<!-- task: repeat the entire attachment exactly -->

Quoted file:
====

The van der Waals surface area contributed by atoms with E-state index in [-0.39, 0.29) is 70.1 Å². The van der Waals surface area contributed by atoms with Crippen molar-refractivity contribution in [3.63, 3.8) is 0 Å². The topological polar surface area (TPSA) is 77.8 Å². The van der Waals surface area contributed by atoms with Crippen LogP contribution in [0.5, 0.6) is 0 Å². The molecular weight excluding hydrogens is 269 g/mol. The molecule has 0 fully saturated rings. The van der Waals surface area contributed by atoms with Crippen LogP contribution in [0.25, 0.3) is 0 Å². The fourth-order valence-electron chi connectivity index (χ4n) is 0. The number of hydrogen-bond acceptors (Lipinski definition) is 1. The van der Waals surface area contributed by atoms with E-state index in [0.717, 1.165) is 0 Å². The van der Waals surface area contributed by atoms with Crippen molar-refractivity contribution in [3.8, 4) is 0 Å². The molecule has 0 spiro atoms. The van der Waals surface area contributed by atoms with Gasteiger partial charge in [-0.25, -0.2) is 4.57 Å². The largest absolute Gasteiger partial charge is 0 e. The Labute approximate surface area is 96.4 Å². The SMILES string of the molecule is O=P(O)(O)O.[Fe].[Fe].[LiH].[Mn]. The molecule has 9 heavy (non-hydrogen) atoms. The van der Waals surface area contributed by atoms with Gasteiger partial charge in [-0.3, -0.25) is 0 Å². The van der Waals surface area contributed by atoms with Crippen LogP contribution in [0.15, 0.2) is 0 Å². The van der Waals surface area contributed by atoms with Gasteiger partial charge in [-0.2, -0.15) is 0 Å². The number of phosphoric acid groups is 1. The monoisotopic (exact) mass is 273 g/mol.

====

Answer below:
The van der Waals surface area contributed by atoms with E-state index in [-0.39, 0.29) is 70.1 Å². The van der Waals surface area contributed by atoms with Crippen molar-refractivity contribution in [3.63, 3.8) is 0 Å². The topological polar surface area (TPSA) is 77.8 Å². The van der Waals surface area contributed by atoms with Crippen LogP contribution in [0.5, 0.6) is 0 Å². The molecular weight excluding hydrogens is 269 g/mol. The molecule has 0 fully saturated rings. The van der Waals surface area contributed by atoms with Crippen LogP contribution in [0.25, 0.3) is 0 Å². The fourth-order valence-electron chi connectivity index (χ4n) is 0. The number of hydrogen-bond acceptors (Lipinski definition) is 1. The van der Waals surface area contributed by atoms with E-state index in [0.717, 1.165) is 0 Å². The van der Waals surface area contributed by atoms with Crippen molar-refractivity contribution in [3.8, 4) is 0 Å². The molecule has 0 spiro atoms. The van der Waals surface area contributed by atoms with Gasteiger partial charge in [-0.25, -0.2) is 4.57 Å². The largest absolute Gasteiger partial charge is 0 e. The Labute approximate surface area is 96.4 Å². The SMILES string of the molecule is O=P(O)(O)O.[Fe].[Fe].[LiH].[Mn]. The molecule has 9 heavy (non-hydrogen) atoms. The van der Waals surface area contributed by atoms with Gasteiger partial charge in [-0.3, -0.25) is 0 Å². The van der Waals surface area contributed by atoms with Crippen LogP contribution in [0.15, 0.2) is 0 Å². The van der Waals surface area contributed by atoms with Gasteiger partial charge in [-0.2, -0.15) is 0 Å². The number of phosphoric acid groups is 1. The monoisotopic (exact) mass is 273 g/mol.